Understanding Mortgage-Backed Securities

Understanding Mortgage-Backed Securities

Summary:
The housing boom of the last seven years has been one of the biggest ever. Mortgage-backed securities are one reason for the torrid pace of real estate growth.

Article Body:
The housing boom of the last seven years has been one of the biggest ever. Mortgage-backed securities are one reason for the torrid pace of real estate growth.

Understanding Mortgage-Backed Securities

A mortgage-backed security is essentially a bond. Investors purchase interests in the mortgage security and your monthly mortgage payment is the revenue earned from the security. Unlike a bond, however, the value of a mortgage fluctuates because it can be paid off early. A 10-year bond definitely matures in 10 years, but a similar mortgage may be paid off at any time with a refinance or outright cash payment.

Mortgage-backed securities are issued by retail lenders, i.e., the lender giving you a mortgage. They do this for a number of reasons. The primary reason is to create liquidity so they can use the money for other purposes. If you have a thirty-year mortgage, the lender is going to have to wait thirty years to recover its money and profit. That is a long time in the world of finances. To overcome this, the lender sells securities on the secondary market and your property acts as the collateral for the security. Essentially, the mortgage lender is obtaining a loan from investors by using your mortgage and home as the guarantee of payment.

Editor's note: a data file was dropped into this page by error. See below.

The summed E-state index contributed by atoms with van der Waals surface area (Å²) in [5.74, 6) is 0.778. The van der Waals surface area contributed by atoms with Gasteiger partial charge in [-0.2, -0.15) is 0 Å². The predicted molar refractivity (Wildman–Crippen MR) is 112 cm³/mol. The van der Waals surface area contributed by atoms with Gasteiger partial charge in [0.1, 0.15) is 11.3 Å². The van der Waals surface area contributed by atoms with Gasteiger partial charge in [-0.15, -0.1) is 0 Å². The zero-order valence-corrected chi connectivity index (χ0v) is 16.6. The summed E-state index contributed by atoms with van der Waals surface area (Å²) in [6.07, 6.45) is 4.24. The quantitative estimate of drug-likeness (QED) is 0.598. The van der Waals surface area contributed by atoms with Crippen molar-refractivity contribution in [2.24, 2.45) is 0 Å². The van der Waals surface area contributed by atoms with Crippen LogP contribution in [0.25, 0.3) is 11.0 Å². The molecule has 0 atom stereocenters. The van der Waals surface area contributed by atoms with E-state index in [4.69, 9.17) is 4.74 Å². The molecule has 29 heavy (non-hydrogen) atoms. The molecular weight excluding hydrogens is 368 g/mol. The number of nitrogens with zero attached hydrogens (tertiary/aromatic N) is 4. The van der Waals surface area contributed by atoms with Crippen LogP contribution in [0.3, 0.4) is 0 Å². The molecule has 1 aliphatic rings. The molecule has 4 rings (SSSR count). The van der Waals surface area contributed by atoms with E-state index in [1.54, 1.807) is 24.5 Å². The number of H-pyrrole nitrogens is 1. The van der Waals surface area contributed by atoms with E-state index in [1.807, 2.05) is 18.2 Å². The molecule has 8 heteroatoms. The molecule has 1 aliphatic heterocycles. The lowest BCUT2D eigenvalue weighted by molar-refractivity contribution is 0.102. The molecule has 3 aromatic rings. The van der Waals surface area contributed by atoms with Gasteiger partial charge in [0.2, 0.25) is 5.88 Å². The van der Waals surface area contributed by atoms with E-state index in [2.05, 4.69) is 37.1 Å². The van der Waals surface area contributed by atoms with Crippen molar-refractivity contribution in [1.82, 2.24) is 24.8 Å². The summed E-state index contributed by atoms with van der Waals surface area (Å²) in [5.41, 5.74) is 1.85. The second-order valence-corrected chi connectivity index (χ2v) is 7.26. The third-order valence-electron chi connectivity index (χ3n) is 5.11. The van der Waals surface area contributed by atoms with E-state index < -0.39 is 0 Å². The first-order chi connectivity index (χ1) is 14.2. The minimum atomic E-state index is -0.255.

Lenders will also use mortgage-backed securities to clean up their balance sheet. After the Savings and Loan crisis of the 1980s, new regulations were created that require lenders to maintain certain debt to equity ratios. By issuing mortgage securities, lenders can keep their books safely within the relevant standards set by the regulations.

At first glance, you might think mortgage-backed securities sound a little fishy and speculative. In reality, they have been around for some time and drive the market. Government entities such as Ginnie Mae [Government National Mortgage Association] are active in this secondary mortgage market, guaranteeing many types of mortgages which makes them easier to sell on the secondary market.

As recent as 2004, it was estimated that over 729 billion dollars worth of mortgage-backed securities existed on the secondary market. The size of this investment is what lets lenders keep issuing mortgage loans to you and me.

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